The goal for the Phillips is to continue to grow as the market expands as long as there is no drop in quality. In fact, another goal is to keep increasing the quality.
The Phillips brothers are very pleased with the whole scene in Lodi. They see many local grape farmers starting wineries, and they do everything they can to help them avoid the mistakes they made. “A rising tide lifts all boats” seems to be one of their mottos. It doesn’t hurt that most of these farmers are people they grew up with and know well. In addition to their vast holdings, the Phillips work with 65 growers, the smallest vineyard being around 2 acres. Each year, they ferment each grower’s grapes separately, and at the appropriate time, let each grower taste the other growers’ wines and even vote on which is the best. Since many of the growers have more grapes to sell, each is given six bottles of his/her own wine for use in marketing their own grapes!
The Phillips are also proud to tout the tourism aspects of Lodi, as it is the perfect central site for a multi-faceted vacation. It’s an hour from Napa, two hours from both Lake Tahoe and Yosemite, and very close to Amador County, Livermore Valley (Wente and Concannon) and the Sierra Foothills wineries — not to mention only an hour from San Francisco.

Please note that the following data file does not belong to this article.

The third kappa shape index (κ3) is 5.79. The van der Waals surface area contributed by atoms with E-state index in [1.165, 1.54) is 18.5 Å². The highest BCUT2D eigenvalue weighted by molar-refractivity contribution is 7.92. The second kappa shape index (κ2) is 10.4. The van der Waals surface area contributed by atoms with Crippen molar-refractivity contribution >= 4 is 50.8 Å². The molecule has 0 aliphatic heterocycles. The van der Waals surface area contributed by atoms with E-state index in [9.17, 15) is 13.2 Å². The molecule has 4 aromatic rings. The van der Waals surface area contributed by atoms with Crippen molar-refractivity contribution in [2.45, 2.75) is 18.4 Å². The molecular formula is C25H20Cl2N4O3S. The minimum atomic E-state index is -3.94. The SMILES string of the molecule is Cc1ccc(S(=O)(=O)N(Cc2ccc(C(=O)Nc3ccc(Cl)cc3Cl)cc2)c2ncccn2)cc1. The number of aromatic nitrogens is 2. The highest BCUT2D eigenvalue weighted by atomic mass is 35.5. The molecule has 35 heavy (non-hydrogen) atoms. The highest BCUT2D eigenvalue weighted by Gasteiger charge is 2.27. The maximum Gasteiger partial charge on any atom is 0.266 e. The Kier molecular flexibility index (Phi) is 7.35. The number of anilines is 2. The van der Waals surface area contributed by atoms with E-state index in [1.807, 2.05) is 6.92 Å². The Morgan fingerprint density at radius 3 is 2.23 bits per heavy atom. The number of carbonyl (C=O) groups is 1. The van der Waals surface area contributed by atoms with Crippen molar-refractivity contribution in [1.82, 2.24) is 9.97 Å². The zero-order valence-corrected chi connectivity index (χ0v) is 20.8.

It’s incredible for one winery to explode on the scene with so many winners in such a short time. At Michael David, great wines don’t come from luck, they come from dedication and hard work, and are well-deserved. Here we go:
The first line of current vintages in the $14 to $16 range are 7 Heavenly Chardonnay 2009, 7 Deadly Zins 2007 and 6th Sense Syrah 2007. They are all great bargains with the Zin, a Robert Parker 90, being a gorgeous all-purpose red for burgers, meat pizzas, etc., and the 6th Sense Syrah winning a double gold, best of class at the 2010 California State Fair Competition. It was also named one of the top 10 Syrahs in the world in the 2010 Syrah du Monde.
The next step up at $18 are the Incognito White 2009 and Red, 2008, two of my favorite labels and wines. The White is a blend of 58 percent Viognier, 19 percent Chardonnay, 9 percent Malvasia Bianca, 7 percent Roussanne, 4 percent Sauvignon Blanc and 3 percent Symphony. The Red is 21 percent Syrah, 18 percent Carignan, 18 percent Cinsault, 13 percent Tannat, 11 percent Souzau, 10 percent Cabernet Franc, 6 percent Mourvedre and 3 percent Petite Sirah. So much for the idea that one must have a wine that expresses the terroir of a specific vineyard to be excellent. The White is packed with apricot and melon flavors and is unoaked. The Red exhibits ripe blackberries and spice and goes down as smooth as silk. Another great all-purpose red. It’s totally unfair, but it would be fun to serve the Red blind to a wine geek (like me) and ask him to name the grape.